Up your iPhone video game with these 4 tipsMake your iPhone video look better by following these basic principles.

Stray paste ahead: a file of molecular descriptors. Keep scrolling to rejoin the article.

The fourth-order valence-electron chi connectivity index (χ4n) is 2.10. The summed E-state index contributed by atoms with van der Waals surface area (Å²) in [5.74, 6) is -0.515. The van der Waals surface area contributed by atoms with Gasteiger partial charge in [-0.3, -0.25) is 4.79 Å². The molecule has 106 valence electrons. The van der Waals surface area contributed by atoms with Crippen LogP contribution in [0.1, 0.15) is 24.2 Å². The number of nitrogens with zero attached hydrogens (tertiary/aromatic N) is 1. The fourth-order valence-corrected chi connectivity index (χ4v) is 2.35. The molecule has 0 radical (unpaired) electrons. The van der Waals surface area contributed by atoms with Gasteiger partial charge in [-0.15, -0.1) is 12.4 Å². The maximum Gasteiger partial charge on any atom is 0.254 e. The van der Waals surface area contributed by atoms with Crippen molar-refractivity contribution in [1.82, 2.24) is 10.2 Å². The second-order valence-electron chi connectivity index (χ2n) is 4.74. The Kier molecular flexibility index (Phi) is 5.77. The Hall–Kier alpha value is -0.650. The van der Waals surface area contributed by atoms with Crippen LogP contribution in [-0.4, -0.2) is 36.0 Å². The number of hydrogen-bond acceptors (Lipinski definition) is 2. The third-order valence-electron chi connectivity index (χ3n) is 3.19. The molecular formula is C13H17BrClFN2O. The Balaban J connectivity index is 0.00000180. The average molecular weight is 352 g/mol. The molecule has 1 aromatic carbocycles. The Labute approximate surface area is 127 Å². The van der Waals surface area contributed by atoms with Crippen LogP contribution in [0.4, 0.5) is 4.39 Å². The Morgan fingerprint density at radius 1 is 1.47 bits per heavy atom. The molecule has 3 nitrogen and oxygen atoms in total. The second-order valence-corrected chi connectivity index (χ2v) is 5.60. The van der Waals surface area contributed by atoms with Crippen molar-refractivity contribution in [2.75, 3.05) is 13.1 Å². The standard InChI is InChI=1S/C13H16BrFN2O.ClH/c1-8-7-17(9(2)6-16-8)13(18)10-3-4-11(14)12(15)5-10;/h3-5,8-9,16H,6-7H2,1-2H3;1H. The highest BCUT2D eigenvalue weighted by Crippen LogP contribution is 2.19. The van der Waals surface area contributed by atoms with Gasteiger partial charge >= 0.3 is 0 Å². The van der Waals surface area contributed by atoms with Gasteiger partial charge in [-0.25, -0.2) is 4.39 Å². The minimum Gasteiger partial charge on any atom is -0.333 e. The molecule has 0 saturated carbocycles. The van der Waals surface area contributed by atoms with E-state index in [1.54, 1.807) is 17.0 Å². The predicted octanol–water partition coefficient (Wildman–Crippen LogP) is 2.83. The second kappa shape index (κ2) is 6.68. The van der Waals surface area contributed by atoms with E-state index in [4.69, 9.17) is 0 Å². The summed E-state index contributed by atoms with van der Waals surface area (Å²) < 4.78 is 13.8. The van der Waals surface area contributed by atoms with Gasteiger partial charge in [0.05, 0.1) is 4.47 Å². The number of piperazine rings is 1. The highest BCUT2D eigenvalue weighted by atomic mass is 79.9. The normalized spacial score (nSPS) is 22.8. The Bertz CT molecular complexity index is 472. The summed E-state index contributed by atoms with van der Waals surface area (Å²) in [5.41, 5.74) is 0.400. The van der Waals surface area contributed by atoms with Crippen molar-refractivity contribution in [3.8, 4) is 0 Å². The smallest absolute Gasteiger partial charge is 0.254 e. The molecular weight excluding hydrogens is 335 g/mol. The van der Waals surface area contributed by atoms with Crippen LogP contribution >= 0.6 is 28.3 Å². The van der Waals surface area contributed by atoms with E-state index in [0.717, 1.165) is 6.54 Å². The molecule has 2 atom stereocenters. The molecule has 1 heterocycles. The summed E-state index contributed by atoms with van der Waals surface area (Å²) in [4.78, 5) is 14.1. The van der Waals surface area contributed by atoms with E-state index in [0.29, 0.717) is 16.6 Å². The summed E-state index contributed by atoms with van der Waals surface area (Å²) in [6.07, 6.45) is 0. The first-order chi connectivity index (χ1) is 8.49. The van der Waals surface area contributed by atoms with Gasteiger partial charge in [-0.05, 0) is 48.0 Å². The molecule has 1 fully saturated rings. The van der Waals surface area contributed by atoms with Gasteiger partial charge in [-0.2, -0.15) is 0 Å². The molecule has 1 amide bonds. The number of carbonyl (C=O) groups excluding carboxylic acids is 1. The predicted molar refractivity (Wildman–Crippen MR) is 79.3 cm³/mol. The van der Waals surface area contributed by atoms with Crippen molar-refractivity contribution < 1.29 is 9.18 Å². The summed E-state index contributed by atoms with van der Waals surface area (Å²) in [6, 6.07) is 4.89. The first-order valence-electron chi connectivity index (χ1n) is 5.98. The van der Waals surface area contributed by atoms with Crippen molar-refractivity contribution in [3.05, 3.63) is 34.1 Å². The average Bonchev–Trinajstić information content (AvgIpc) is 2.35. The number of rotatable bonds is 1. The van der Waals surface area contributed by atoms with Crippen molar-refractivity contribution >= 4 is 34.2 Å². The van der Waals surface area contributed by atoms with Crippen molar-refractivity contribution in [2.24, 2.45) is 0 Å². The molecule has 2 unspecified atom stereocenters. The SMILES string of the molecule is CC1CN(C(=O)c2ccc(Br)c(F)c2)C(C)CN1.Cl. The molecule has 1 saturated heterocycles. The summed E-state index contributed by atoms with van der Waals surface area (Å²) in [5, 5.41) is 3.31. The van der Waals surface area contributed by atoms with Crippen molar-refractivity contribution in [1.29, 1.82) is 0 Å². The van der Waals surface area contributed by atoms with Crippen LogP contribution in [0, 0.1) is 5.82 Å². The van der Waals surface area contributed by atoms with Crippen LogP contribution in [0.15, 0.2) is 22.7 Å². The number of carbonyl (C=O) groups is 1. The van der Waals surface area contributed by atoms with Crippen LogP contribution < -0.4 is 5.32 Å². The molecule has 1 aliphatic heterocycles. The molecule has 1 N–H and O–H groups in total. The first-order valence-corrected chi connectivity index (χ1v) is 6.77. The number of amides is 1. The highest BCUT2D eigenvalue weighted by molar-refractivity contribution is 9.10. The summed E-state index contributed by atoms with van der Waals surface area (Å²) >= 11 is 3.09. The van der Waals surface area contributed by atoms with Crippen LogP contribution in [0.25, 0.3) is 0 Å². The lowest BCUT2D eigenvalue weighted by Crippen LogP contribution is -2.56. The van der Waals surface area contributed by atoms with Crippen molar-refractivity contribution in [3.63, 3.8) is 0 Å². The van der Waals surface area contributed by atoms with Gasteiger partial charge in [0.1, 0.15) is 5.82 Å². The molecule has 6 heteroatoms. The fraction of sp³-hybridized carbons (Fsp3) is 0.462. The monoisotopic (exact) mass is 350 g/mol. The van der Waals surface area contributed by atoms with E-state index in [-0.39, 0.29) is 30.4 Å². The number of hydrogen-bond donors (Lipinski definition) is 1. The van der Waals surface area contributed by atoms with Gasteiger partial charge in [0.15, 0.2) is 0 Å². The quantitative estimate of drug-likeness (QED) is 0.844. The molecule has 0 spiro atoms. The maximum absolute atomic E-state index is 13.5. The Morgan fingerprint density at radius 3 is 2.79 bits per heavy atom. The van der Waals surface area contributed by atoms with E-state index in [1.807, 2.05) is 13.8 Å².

[MUSIC] The iPhone has a great camera, but that doesn't always translate into great video footage. So to up your video game we've got a few basic video tricks that'll work on just about any smart phone. In fact to show you how great your video could look we've filmed this entire video on an iPhone. One of the first things to consider when shooting video is how to hold your phone. When you take photos, shooting between landscape or portrait is no big deal but with video it's a different story. As a rule of thumb, you should always shoot in landscape to avoid these black bars on your screen. Unless you're posting the video on social media where vertical video is actually better. The iPhone has a sweet built-in stabilizer which can take some of the shake out of your video. But even with the Iphone's built-in magic you're going to want to keep your Iphone still. This can be specially handy for when someone is speaking directly to camera, close-up shots, and time lapse or slow motion shots. The most basic technique to study your phone is to tack in your elbows while shooting. Also, be on the lookout for sturdy flat surfaces where you can place your phone In good light the Iphone shoots great video, but when you're in the shade, or indoors, beware of your light source. If there's a bright light behind your subject you might get a nasty silhouette. To prevent this turn your subject toward the light, so it's not behind them Once you have your subject in a good spot you can fine tune the brightness by adjusting exposure. Tap on the spot where you want to focus and then slide the brightness icon up or down until your subject looks fabulous. If all else fails the iPhone has a built in flash that can be used to add light but this trick doesn't always work and it's not the most flattering Centering your image is easy enough, but not everything has to be in the middle of the frame. In fact, lining up parts of your subject on thirds can make your compositions more interesting. This is called the rule of thirds. Imagine drawing a tic-tac-toe grid on your phone screen and aligning your image on the intersection of those lines. These are small changes that'll make a big difference when it comes to shooting video. And with a little practice who knows? Your video might be the next viral sensation. [MUSIC]